Gold futures headed for the biggest gain in two weeks after U.S. employers added fewer jobs than forecast last month, reviving demand for a haven.
Payrolls climbed by 214,000, the Labor Department said today. That compares with an estimate for 235,000, the median forecast in a Bloomberg survey. After the report, the dollar fell as much as 0.3 percent against a basket of 10 currencies, erasing earlier gains.
The weaker-than-expected job gains boosted speculation that the Federal Reserve may hold interest rates lower for longer amid sluggish global growth. Gold earlier fell to the lowest since 2010 as expectations for improvements in the labor market pushed the dollar to a five-year high.
“People expected a higher number, and we saw a knee-jerk reaction in the market with the dollar tumbling down and gold getting a bid,” Michael Gayed, the chief investment strategist who helps manage $220 million at Pension Partners LLC in New York, said in a telephone interview. “The gold market is tracking the dollar and the Treasury market.”
Gold futures for December delivery rose 0.5 percent to $1,148.10 an ounce at 8:50 a.m. on the Comex in New York, heading for the biggest gain since Oct. 21. The metal fell in the previous seven sessions.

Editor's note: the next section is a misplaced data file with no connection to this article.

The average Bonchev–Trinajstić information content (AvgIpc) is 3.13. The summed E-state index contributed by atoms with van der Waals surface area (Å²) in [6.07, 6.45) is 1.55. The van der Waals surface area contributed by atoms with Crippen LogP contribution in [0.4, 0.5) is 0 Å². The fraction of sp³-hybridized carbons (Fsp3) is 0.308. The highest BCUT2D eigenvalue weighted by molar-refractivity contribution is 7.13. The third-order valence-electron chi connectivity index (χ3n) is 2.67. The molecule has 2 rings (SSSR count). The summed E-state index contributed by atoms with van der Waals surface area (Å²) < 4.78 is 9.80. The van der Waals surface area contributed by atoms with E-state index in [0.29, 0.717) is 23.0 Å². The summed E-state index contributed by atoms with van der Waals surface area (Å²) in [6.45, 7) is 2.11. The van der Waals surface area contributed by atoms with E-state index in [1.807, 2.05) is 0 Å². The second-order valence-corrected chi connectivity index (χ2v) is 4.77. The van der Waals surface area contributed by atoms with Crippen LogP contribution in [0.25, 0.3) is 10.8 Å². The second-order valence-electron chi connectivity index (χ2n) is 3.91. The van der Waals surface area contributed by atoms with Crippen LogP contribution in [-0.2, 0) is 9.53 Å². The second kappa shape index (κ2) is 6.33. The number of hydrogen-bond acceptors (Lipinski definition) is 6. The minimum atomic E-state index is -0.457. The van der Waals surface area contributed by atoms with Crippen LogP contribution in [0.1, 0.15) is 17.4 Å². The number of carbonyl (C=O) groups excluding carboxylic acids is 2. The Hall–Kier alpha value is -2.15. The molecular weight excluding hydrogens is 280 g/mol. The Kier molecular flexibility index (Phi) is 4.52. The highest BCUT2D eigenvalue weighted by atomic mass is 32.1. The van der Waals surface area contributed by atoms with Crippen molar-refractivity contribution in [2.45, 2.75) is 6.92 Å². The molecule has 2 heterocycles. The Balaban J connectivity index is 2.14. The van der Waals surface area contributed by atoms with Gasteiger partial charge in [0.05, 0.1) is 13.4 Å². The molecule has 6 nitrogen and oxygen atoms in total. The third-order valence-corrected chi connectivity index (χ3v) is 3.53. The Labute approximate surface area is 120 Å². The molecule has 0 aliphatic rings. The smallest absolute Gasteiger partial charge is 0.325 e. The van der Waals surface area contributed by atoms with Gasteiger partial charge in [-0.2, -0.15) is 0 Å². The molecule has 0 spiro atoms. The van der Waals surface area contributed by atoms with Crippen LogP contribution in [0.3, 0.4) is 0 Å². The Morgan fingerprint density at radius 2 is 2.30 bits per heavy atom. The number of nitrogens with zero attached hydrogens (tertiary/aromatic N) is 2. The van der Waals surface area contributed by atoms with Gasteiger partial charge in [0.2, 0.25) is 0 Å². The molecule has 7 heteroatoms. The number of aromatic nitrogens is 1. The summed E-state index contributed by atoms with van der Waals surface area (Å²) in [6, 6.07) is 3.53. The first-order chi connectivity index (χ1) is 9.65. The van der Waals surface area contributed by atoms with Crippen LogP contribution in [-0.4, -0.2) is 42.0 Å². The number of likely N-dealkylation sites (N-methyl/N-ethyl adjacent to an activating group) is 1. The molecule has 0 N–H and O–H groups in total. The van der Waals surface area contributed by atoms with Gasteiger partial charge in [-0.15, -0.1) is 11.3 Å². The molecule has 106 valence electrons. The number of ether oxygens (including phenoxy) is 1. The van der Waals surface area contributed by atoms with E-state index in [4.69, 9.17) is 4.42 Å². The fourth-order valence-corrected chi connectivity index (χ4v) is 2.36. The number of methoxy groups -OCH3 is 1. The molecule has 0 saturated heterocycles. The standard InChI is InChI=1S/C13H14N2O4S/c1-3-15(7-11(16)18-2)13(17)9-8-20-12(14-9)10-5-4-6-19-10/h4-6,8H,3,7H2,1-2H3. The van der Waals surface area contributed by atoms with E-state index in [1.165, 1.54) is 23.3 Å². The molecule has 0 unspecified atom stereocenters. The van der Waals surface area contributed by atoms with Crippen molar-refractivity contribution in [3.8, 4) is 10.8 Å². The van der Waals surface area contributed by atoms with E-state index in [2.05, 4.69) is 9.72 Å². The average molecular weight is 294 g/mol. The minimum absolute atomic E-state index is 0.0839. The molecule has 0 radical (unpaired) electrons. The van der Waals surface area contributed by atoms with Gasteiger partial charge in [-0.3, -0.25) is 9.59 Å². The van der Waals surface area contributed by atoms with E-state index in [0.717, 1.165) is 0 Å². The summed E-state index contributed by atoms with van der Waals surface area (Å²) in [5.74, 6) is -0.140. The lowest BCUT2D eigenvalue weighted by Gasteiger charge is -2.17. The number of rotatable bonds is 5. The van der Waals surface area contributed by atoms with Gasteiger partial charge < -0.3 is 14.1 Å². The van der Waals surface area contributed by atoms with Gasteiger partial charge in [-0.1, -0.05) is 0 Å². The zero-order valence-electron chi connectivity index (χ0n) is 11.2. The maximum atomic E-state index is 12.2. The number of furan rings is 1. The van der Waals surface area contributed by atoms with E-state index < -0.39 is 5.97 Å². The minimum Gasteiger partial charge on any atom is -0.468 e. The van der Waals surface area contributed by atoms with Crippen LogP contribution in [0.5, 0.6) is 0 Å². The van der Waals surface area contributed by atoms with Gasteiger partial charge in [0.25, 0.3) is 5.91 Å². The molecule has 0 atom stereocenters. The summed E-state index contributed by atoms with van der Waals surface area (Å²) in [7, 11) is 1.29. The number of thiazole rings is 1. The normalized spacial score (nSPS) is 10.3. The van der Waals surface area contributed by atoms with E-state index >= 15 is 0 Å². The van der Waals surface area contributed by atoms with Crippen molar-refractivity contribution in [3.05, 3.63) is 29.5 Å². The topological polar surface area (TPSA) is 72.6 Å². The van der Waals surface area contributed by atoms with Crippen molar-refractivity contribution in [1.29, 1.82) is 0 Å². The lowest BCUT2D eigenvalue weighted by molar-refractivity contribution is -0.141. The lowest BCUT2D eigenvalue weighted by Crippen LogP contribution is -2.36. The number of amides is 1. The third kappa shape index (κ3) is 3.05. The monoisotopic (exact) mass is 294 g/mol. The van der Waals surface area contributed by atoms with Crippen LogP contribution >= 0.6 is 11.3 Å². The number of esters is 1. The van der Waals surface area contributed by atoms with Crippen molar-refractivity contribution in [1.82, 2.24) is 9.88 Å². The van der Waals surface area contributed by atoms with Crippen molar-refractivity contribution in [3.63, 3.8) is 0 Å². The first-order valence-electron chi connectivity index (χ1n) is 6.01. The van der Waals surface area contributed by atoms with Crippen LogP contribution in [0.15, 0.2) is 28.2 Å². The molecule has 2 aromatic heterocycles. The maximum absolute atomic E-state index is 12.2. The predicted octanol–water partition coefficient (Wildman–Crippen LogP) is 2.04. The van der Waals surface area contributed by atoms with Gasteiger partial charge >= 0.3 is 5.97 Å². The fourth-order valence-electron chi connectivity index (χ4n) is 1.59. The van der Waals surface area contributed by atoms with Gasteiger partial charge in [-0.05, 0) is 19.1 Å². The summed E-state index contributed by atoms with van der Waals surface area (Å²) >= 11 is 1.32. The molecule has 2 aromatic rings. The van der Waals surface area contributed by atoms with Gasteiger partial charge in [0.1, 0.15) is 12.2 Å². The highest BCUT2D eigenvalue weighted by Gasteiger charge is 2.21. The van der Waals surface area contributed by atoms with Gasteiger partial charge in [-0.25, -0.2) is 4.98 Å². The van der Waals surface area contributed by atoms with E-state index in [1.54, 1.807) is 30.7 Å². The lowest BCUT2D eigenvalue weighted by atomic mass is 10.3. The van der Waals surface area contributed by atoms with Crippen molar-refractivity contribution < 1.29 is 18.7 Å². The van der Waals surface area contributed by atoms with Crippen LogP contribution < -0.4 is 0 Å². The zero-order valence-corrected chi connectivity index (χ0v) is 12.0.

Prices are still heading for a third straight weekly loss. Holdings in global exchange-traded products backed by bullion are at the lowest in five years, and traders surveyed by Bloomberg News have the most bearish outlook since March.
Thirteen out of 23 market participants surveyed by Bloomberg expected lower gold prices next week. Goldman Sachs Group Inc. has forecast a drop to $1,050 by the end of the year.
The Bloomberg Dollar Spot Index climbed for four straight months as a diverging global growth outlook is increasing demand for the U.S. currency. A stronger dollar cuts demand for gold as a store of value.